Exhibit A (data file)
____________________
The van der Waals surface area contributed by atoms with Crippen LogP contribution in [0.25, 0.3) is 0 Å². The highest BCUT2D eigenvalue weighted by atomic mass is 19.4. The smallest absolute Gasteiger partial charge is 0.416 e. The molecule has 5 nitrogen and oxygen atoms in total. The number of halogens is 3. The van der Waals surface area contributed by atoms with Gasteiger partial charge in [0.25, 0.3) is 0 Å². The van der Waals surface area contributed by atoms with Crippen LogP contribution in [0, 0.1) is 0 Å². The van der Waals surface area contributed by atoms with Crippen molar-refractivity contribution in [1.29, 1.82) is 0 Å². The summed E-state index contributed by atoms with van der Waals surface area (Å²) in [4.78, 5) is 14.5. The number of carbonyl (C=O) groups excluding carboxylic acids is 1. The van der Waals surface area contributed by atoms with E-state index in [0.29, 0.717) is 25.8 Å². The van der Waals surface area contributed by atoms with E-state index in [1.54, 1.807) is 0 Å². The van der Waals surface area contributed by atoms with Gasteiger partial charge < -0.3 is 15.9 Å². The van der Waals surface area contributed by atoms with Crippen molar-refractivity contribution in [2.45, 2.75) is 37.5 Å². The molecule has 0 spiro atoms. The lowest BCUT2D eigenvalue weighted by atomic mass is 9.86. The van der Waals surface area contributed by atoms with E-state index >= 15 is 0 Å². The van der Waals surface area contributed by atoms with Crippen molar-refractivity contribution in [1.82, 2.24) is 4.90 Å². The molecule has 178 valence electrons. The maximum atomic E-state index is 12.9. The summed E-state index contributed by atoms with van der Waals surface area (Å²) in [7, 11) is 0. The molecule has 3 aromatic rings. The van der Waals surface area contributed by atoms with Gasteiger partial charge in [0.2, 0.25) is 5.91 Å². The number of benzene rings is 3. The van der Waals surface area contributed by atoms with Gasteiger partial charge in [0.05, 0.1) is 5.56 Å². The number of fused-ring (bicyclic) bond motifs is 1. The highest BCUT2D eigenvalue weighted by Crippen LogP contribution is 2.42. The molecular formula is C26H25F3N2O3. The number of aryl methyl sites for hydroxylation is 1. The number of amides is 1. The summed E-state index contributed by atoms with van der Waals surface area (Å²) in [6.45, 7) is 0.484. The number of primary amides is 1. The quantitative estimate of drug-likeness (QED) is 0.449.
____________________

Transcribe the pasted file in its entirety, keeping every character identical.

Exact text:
The van der Waals surface area contributed by atoms with Crippen LogP contribution in [0.25, 0.3) is 0 Å². The highest BCUT2D eigenvalue weighted by atomic mass is 19.4. The smallest absolute Gasteiger partial charge is 0.416 e. The molecule has 5 nitrogen and oxygen atoms in total. The number of halogens is 3. The van der Waals surface area contributed by atoms with Gasteiger partial charge in [0.25, 0.3) is 0 Å². The van der Waals surface area contributed by atoms with Crippen LogP contribution in [0, 0.1) is 0 Å². The van der Waals surface area contributed by atoms with Crippen molar-refractivity contribution in [1.29, 1.82) is 0 Å². The summed E-state index contributed by atoms with van der Waals surface area (Å²) in [4.78, 5) is 14.5. The number of carbonyl (C=O) groups excluding carboxylic acids is 1. The van der Waals surface area contributed by atoms with E-state index in [0.29, 0.717) is 25.8 Å². The van der Waals surface area contributed by atoms with E-state index in [1.54, 1.807) is 0 Å². The van der Waals surface area contributed by atoms with Gasteiger partial charge < -0.3 is 15.9 Å². The van der Waals surface area contributed by atoms with Crippen molar-refractivity contribution in [2.45, 2.75) is 37.5 Å². The molecule has 0 spiro atoms. The lowest BCUT2D eigenvalue weighted by atomic mass is 9.86. The van der Waals surface area contributed by atoms with E-state index >= 15 is 0 Å². The van der Waals surface area contributed by atoms with Crippen molar-refractivity contribution in [1.82, 2.24) is 4.90 Å². The molecule has 178 valence electrons. The maximum atomic E-state index is 12.9. The summed E-state index contributed by atoms with van der Waals surface area (Å²) in [7, 11) is 0. The molecule has 3 aromatic rings. The van der Waals surface area contributed by atoms with Gasteiger partial charge in [0.2, 0.25) is 5.91 Å². The number of benzene rings is 3. The van der Waals surface area contributed by atoms with Gasteiger partial charge in [0.05, 0.1) is 5.56 Å². The number of fused-ring (bicyclic) bond motifs is 1. The highest BCUT2D eigenvalue weighted by Crippen LogP contribution is 2.42. The molecular formula is C26H25F3N2O3. The number of aryl methyl sites for hydroxylation is 1. The number of amides is 1. The summed E-state index contributed by atoms with van der Waals surface area (Å²) in [6.45, 7) is 0.484. The number of primary amides is 1. The quantitative estimate of drug-likeness (QED) is 0.449.